6. Val said…
    My mom at least wouldn't buy the over-sugared cereals (except maybe when we were on vacation), though even the 'healthier' ones still have very scary ingredients that make me shudder now. Like Cheerios: Whole grain oat, modified corn starch, corn starch, sugar, salt, trisodium phosphate, calcium carbonate, monoglycerides, tocopherols, wheat starch, annatto, vitamins & minerals: niacinamide, calcium pantothenate, pyridoxine hydrochloride (vitamin b6), folate, iron.
  7. Emily said…
    Gelatin comes from the collagen in animal bones, tendons, and skin. Mmmm, why wouldn't you want that for breakfast. Just pair it with a nice slice of Scrapple. I'll stick to fruit and whole grains.
  8. Andrea Palen said…
    I used to LOVE "Tricks Cereal"... probably because "Tricks are for kids". It is amazing that now when I see "food" that is coloured it bright aggressive dyes...I immediately think poison! Actually , that is not amazing... it is just common sense.
  9. Jo said…
    Just you try to get a six-year-old to eat a bowl of oatmeal. Kids are very texture-sensitive, and oatmeal is not a texture they generally like. I do say *generally*, because I'm sure there are amazing eaters out there. My daughter used to eat oatmeal when she was a toddler, then alas, she grew out of liking it. I still offer it to her regularly, and she regularly rejects it. I mention this to point out that it's not quite as simple as just whipping up a pot of oatmeal and bingo! your child will love it. Anyone who has kids knows this story. Now this isn't an excuse or justification for serving children processed junk cereals. I don't buy those for my girl. But it's a tad optimistic to think that most children will happily shift from conventional cereal to oatmeal/Red River/quinoa just like *that*.
    • Jen Rotstein said…
      Jo, I'm sure if they are used to sugar cereals it would be a hard switch. I think I was lucky because I loved the junky cereals as well as oatmeal :) I'm sure there are other options that would work too though! If you know of any that kids do like please let me know :) !
      • Janet said…
        My comments are in reply to Jo's comment: You're so right that kids often begin to reject foods that they used to eat happily. This is a normal part of childhood! While it can be frustrating, the trick is to ride out the ups and downs of your daughter's changing palate and changing sense of independence without turning that bowl of cereal into a battleground. Good for you for continuing to offer her oatmeal regularly. You might try experimenting with other whole grains for breakfast, or even try varying the texture of the oatmeal you are making her. Perhaps she would like it thinner, or thicker? Also give her the chance to make it fun, colourful (& healthier too) by letting her pick some "add-ins" -chopped fresh or dried fruit, shredded coconut, chopped nuts, pureed berries etc. are all great things to jazz up her bowl. Hope that helps!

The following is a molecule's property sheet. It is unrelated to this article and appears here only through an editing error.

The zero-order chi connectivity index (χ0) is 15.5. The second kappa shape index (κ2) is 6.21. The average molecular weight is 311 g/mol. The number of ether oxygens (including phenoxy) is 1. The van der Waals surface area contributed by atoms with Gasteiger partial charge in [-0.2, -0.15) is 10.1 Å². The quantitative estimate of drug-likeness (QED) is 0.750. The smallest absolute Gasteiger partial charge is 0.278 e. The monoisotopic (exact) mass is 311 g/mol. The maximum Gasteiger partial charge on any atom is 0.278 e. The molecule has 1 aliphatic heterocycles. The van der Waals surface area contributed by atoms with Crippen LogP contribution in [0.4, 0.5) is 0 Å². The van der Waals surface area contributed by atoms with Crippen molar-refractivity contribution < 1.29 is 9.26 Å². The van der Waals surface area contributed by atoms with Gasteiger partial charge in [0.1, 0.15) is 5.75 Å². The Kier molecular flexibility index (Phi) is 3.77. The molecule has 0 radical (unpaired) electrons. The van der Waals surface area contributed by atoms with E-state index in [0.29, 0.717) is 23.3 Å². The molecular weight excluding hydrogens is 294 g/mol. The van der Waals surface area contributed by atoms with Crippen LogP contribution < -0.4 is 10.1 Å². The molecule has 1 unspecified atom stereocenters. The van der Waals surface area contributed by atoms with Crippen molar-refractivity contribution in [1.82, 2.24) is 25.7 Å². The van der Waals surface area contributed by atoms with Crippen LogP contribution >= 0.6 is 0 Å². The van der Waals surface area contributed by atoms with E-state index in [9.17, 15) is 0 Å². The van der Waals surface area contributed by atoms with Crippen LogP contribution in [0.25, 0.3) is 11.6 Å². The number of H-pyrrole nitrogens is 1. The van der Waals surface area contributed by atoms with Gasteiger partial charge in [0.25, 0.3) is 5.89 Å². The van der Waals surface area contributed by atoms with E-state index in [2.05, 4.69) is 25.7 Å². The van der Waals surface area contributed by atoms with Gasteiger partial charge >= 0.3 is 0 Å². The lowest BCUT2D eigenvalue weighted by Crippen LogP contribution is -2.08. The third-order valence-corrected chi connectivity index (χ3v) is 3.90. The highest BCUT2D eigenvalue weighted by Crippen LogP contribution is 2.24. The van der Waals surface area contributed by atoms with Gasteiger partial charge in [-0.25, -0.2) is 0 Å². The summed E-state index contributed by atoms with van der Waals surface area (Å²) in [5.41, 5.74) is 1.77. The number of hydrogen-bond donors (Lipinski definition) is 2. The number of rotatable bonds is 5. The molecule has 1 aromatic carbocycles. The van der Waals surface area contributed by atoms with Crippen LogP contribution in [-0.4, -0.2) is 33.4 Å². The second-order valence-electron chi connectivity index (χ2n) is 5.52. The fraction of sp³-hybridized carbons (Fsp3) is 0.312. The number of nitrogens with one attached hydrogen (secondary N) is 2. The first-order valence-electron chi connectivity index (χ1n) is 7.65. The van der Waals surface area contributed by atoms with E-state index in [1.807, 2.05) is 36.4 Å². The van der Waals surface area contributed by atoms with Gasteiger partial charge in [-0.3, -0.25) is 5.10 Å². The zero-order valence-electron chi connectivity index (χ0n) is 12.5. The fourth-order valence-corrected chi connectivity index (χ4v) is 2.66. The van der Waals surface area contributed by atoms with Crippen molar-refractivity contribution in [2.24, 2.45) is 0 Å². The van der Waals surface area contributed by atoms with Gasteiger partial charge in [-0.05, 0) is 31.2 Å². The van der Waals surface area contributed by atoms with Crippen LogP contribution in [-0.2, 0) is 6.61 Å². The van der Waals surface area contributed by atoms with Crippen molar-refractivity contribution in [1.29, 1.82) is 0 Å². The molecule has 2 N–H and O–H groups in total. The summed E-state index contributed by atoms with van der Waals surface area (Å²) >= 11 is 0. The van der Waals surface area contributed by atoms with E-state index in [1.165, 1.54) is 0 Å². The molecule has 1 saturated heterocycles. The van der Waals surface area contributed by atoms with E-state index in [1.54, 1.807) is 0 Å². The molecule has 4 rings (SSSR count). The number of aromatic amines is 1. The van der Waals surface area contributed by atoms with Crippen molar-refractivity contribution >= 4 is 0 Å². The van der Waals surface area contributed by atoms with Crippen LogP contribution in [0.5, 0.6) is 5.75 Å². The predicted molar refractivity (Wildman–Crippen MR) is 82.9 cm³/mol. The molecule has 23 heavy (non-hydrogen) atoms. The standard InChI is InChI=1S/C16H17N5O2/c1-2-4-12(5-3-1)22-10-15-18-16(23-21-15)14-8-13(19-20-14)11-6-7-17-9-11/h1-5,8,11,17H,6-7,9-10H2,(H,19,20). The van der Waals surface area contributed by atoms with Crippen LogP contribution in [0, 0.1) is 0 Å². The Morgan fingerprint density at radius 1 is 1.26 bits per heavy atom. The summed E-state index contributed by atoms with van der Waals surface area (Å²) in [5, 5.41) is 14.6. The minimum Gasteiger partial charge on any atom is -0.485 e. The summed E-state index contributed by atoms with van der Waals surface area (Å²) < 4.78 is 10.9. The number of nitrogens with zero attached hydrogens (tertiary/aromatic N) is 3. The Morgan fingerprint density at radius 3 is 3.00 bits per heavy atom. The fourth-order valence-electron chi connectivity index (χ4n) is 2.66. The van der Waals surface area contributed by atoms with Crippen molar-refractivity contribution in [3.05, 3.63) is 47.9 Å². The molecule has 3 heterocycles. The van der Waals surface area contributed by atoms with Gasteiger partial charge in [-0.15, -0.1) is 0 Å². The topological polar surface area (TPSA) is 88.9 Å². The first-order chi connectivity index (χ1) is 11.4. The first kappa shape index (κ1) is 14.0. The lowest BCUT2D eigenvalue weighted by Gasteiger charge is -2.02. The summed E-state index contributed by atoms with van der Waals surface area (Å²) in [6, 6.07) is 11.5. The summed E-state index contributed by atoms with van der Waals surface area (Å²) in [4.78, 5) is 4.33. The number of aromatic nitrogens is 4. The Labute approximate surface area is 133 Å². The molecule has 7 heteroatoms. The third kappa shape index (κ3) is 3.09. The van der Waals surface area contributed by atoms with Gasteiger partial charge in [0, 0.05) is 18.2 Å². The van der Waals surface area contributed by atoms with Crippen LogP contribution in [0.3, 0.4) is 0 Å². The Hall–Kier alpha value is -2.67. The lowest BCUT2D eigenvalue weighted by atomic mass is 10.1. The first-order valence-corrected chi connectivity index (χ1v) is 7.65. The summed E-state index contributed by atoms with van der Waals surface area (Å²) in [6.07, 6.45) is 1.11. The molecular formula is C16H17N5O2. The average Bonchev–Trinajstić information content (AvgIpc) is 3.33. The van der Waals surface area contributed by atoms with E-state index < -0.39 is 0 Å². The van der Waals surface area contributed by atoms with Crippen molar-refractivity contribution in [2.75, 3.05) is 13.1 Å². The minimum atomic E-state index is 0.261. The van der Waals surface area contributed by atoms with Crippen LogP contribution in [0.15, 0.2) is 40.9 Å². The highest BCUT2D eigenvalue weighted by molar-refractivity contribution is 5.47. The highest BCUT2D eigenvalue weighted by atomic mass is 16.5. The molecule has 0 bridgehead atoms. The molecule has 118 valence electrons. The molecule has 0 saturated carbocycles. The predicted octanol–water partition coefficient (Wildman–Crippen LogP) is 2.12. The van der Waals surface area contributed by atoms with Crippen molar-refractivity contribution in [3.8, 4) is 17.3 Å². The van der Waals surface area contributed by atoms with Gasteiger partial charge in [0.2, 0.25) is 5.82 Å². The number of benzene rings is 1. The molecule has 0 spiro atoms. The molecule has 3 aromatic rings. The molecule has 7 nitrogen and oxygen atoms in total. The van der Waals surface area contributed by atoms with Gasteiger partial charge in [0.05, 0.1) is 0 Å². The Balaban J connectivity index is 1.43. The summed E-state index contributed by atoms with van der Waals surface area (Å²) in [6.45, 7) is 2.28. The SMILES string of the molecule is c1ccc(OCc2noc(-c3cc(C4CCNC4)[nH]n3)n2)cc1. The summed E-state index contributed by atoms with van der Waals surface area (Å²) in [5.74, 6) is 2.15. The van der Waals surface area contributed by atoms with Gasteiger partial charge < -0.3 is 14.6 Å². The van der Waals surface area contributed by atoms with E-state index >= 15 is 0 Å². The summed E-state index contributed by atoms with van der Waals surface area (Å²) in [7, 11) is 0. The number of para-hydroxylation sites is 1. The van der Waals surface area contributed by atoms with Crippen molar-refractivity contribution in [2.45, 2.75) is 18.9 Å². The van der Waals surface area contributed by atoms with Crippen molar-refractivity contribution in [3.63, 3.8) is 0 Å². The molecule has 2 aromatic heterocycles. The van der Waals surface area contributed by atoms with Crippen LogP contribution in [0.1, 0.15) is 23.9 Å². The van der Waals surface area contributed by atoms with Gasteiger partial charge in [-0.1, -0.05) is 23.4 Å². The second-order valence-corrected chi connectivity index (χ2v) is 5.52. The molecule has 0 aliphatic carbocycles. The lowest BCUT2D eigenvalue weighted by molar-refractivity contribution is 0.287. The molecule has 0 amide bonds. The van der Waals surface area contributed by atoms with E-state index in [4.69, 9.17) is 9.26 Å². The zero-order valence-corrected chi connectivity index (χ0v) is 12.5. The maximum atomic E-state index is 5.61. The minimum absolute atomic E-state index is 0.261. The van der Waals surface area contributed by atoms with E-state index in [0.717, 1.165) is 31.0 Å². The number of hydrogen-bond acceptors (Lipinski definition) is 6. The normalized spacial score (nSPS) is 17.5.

• Meghan Telpner said…
          Amazing tips!!!
        • Jo said…
          Those are good tips Janet. I never thought of varying the relative thickness of the oatmeal, but maybe that's the secret. Thanks! For the record, I don't feed my daughter junk cereal; for breakfast she eats whole-grain toast & fruit.
    • Meghan Telpner said…
      I hated oatmeal as a kid. So much so that at camp, I would get the dry flakes and eat them just as they were. There is no excuse to serve kids toxic food- just so they'll eat. They'll just keep putting up a fuss if it always ends up with what they want. You can easily make a crunchy granola if it's a texture thing.
  10. Five Seed said…
    My mother would never buy us the "good" (aka sugary) cereals when I was little. She only bought Grape Nuts and Chex and Rice Krispies and the like. She said the other cereals would kill us with all that sugar. But my aunt used to have them, so when we'd sleep over at our cousins' house, we would GORGE ourselves on the sugary cereals. I, too, used to love Lucky Charms and save the marshmallows for last. Sadly, I still have a love for this cereal, but thankfully, I have the willpower to try not to eat it! Ick!
    • Erika said…
      This made me think of my own childhood. I grew up in a health-conscious household. Breakfasts involved, variously, organic eggs, whole grain breads, yogurt, fresh fruit, and sometimes bran cereals from the healthfood store that had no sugar or corn syrup in them. So what did I do whenever I had the chance at a friend's house? Stuff my face with sugar cereals, with Golden Grahams being a particular favorite. *sigh* I think my mom is relieved that I grew out of that after college and now many years later have become a health food devotee of my own. The way she raised us certainly didn't escape me, and her influence and knowledge helped me to find the right practitioner to help me heal a serious illness. I think all we should educate our children and feed them at home as best we can, but know they are going to make their own choices away from the house as soon as they are old enough to do so.